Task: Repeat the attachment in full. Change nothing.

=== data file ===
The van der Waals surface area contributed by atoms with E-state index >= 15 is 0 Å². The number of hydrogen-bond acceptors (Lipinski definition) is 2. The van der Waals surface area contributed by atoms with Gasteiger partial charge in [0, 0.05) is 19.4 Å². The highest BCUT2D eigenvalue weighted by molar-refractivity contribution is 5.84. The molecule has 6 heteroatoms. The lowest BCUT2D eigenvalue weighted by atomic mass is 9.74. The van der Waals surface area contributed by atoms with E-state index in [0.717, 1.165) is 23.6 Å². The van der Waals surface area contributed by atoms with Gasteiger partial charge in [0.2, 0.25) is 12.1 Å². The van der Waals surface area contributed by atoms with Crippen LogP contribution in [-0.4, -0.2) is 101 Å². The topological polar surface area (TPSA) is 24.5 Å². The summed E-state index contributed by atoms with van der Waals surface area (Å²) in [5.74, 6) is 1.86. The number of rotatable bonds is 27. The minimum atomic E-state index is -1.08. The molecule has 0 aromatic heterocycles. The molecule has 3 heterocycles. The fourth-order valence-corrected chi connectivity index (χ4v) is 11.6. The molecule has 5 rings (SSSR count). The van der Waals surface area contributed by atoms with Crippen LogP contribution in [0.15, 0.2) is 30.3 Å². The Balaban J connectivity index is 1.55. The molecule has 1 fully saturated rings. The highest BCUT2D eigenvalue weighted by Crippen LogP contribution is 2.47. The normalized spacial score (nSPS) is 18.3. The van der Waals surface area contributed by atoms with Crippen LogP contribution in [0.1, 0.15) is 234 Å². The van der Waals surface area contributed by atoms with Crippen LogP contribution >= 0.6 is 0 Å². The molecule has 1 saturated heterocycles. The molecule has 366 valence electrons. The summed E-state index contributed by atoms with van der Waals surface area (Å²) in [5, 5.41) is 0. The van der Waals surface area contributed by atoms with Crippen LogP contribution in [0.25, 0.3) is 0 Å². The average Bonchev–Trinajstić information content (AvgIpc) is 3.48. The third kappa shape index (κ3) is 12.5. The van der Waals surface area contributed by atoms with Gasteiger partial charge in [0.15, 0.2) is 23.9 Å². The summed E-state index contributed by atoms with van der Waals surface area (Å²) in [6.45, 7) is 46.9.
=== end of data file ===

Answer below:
The van der Waals surface area contributed by atoms with E-state index >= 15 is 0 Å². The number of hydrogen-bond acceptors (Lipinski definition) is 2. The van der Waals surface area contributed by atoms with Gasteiger partial charge in [0, 0.05) is 19.4 Å². The highest BCUT2D eigenvalue weighted by molar-refractivity contribution is 5.84. The molecule has 6 heteroatoms. The lowest BCUT2D eigenvalue weighted by atomic mass is 9.74. The van der Waals surface area contributed by atoms with E-state index in [0.717, 1.165) is 23.6 Å². The van der Waals surface area contributed by atoms with Gasteiger partial charge in [0.2, 0.25) is 12.1 Å². The van der Waals surface area contributed by atoms with Crippen LogP contribution in [-0.4, -0.2) is 101 Å². The topological polar surface area (TPSA) is 24.5 Å². The summed E-state index contributed by atoms with van der Waals surface area (Å²) in [5.74, 6) is 1.86. The number of rotatable bonds is 27. The minimum atomic E-state index is -1.08. The molecule has 0 aromatic heterocycles. The molecule has 3 heterocycles. The fourth-order valence-corrected chi connectivity index (χ4v) is 11.6. The molecule has 5 rings (SSSR count). The van der Waals surface area contributed by atoms with Crippen LogP contribution in [0.15, 0.2) is 30.3 Å². The Balaban J connectivity index is 1.55. The molecule has 1 fully saturated rings. The highest BCUT2D eigenvalue weighted by Crippen LogP contribution is 2.47. The normalized spacial score (nSPS) is 18.3. The van der Waals surface area contributed by atoms with Crippen LogP contribution in [0.1, 0.15) is 234 Å². The van der Waals surface area contributed by atoms with Crippen LogP contribution >= 0.6 is 0 Å². The molecule has 1 saturated heterocycles. The molecule has 366 valence electrons. The summed E-state index contributed by atoms with van der Waals surface area (Å²) in [5, 5.41) is 0. The van der Waals surface area contributed by atoms with Crippen LogP contribution in [0.25, 0.3) is 0 Å². The average Bonchev–Trinajstić information content (AvgIpc) is 3.48. The third kappa shape index (κ3) is 12.5. The van der Waals surface area contributed by atoms with Gasteiger partial charge in [0.15, 0.2) is 23.9 Å². The summed E-state index contributed by atoms with van der Waals surface area (Å²) in [6.45, 7) is 46.9.